LinkedIn can be a powerful marketing and lead generation tool, particularly for B2B marketers. But, without a strategy for analyzing your LinkedIn marketing efforts, it’s impossible to know whether you’re on the right track or whether you need to shift course.
Research suggests that measuring ROI is the number-one challenge B2B marketers face, according to a report from Demandbase. Fortunately, as LinkedIn has matured, so have its marketing technology and analytics tools.
Marketers turn to LinkedIn to achieve two primary goals: to increase brand awareness and engagement through thought leadership, and to drive lead generation. Analyzing a few of the site’s built-in metrics can help illuminate what’s working—and what’s not—to achieve these LinkedIn marketing goals, ultimately impacting the bottom line.
LinkedIn’s built-in analytics offer a range of insights on your company’s page and the content you share. A quick click on the Analytics tab reveals various metrics to measure post performance, similar to the analytics you might find for a Facebook page.
These metrics allow brands to gauge how people are engaging with their content via their company pages. The number of clicks on content updates, likes, shares, comments, and company follows are all indicators of audience engagement that can boost brand awareness.
LinkedIn also packages these individual metrics into one overall engagement metric, which measures “the number of times members clicked, liked, commented on, and shared your content in both organic and sponsored campaigns.” Use this metric to get an overall picture of how well a piece of content is performing. LinkedIn allows you to compare your current stats with past performance, so you can see whether you’ve improved your effectiveness over the past week, month, or even six months.
Marketers should also pay attention to referral traffic to their website. For example, you may discover that a company blog post generates significant traffic from LinkedIn after you post the content to your company page. How much traffic and how long visitors linger are indicative of whether people are engaging with your brand and content.
Tracking which posts gain traction (and which don’t) can also teach marketers how to shape content to increase their company pages’ effectiveness. If you have a good understanding of which posts are performing better organically, you’ll have a good idea of which posts are good choices to sponsor, and use that knowledge to boost engagement.
A careful look at audience engagement can also reveal potential leads and influencers. Those users who are more apt to share content might be the type of influencers you want to nurture relationships with as potential leads.
If you’re using LinkedIn for marketing, you’ll want to know whether your efforts are reaching your target audience. In analyzing your audience’s data, there are a few data points to keep in mind.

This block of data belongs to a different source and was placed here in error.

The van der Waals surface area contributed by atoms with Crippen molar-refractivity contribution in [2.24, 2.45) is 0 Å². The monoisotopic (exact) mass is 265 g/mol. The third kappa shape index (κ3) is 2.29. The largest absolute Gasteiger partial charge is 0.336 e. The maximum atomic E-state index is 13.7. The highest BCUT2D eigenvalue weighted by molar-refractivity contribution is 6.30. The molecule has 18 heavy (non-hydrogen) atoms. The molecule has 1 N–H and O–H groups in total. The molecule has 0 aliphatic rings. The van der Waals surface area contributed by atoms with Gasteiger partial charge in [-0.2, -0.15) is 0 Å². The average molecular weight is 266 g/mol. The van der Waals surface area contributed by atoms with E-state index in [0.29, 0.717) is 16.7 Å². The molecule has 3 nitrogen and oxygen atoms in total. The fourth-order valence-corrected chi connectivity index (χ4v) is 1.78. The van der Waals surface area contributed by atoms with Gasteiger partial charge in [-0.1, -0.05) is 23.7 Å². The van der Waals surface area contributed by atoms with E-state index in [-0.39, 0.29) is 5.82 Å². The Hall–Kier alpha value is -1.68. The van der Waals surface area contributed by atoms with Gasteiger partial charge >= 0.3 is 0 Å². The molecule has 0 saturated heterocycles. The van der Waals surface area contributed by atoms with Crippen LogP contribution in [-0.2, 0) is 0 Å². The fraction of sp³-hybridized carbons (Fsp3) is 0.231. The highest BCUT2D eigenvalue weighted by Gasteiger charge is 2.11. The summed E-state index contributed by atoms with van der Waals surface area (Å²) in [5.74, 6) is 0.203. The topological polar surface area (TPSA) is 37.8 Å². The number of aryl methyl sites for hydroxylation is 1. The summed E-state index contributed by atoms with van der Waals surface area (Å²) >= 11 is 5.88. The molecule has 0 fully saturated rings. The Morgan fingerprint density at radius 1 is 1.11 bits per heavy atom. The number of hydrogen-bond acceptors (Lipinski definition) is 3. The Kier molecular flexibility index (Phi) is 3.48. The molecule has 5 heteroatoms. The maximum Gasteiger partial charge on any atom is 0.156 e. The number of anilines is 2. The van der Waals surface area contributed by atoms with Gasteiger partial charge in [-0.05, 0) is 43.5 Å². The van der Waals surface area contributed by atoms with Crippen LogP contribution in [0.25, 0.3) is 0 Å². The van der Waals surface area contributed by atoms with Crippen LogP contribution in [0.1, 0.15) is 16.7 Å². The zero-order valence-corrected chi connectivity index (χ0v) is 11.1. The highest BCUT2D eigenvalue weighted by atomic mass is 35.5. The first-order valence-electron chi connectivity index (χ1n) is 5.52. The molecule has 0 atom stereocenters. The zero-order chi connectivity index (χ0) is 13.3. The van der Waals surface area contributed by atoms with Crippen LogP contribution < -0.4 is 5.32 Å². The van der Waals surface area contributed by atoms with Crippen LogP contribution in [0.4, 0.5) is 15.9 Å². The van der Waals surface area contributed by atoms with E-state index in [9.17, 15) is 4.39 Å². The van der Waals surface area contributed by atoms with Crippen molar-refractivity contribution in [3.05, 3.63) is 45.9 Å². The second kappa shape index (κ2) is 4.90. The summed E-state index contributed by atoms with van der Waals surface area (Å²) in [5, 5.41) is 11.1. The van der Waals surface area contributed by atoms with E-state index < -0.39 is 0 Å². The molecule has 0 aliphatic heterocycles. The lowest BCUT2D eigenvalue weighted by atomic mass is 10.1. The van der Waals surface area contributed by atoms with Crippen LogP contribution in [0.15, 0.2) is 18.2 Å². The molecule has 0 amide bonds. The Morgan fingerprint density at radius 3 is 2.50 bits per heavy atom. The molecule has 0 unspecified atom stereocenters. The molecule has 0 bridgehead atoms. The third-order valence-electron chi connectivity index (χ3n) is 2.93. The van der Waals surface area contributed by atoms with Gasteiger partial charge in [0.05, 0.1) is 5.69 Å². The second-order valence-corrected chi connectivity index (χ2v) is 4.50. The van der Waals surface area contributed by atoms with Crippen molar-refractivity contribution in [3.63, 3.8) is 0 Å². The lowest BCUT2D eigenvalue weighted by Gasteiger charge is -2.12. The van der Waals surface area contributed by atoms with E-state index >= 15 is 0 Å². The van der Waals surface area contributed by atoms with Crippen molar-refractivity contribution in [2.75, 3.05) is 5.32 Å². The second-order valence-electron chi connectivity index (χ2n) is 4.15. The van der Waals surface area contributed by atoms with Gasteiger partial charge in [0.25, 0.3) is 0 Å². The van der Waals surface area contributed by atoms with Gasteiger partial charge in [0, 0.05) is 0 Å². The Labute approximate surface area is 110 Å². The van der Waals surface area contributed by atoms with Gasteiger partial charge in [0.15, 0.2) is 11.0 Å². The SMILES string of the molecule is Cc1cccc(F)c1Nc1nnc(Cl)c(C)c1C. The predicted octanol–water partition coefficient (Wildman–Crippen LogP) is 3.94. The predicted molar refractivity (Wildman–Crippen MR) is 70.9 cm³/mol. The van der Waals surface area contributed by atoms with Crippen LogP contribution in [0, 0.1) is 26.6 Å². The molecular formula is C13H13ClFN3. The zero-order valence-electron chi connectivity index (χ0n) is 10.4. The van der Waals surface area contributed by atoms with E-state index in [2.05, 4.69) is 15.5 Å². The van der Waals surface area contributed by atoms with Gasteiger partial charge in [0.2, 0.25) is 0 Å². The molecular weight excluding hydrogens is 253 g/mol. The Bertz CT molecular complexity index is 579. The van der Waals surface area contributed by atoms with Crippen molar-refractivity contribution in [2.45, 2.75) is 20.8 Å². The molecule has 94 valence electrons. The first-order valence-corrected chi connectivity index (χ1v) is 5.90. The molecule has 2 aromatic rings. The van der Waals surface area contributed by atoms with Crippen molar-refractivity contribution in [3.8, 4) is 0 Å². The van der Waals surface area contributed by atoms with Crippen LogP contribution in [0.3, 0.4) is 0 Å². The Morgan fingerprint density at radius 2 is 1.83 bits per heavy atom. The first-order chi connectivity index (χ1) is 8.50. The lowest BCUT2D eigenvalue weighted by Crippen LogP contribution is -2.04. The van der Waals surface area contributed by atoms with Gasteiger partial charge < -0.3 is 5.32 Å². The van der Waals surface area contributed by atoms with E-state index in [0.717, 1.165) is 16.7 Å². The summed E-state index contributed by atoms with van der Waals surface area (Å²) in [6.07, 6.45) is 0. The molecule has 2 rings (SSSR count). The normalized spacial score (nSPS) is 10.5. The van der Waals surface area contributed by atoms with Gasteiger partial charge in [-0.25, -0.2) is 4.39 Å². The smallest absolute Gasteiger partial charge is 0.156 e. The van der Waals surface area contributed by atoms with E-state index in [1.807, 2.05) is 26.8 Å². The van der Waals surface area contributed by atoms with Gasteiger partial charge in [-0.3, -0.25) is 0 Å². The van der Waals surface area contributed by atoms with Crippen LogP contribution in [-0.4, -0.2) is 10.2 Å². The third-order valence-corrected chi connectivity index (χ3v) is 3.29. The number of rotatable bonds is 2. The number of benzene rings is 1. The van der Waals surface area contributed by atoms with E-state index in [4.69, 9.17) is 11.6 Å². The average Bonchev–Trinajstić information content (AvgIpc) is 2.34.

Your company follower count tells you if your updates are serving to boost the number of people interested in your brand. If you see a spike in followers after you share certain styles of content, you know your content is resonating. LinkedIn’s follower demographics can break your company page’s following down by seniority, industry, company size, and/or function within the company. If a certain demographic is missing, you may want to tailor future posts to reach that under-represented segment.
However, follower count doesn’t reveal everything about your potential audience. You may find that some people are visiting your page without choosing to follow it. (LinkedIn lists the companies a user follows on the individual’s public profile, so some users may be more selective about which companies they follow). LinkedIn shows you the demographic profile of those who visit your page, so you can get a feel for whether you’re reaching the right people through both visitors and followers.
You also should note the connections your employees have, because when employees share your company-related content the reach is often greater than you could achieve from sharing content on your company page alone. If you have 20 employees who actively share company content, and each employee has 200 connections, that means that there are potentially 4,000 people viewing and engaging with content from your company.
Engagement data and follower demographics are handy indicators of brand awareness, but most marketers also want to know whether their efforts are converting followers into potential leads. LinkedIn now supports conversion tracking for sponsored content and text ads, allowing marketers to measure how many leads, newsletter sign-ups, downloads and purchases are generated from specific campaigns. The new feature allows marketers to see what campaigns, ads, and audiences are driving business leads.
The fact that so many B2B marketers turn to LinkedIn to reach their goals shows that the platform is a useful marketing technology tool. By implementing a full-fledged plan to analyze their campaigns, marketers can better make the case for devoting marketing resources to LinkedIn.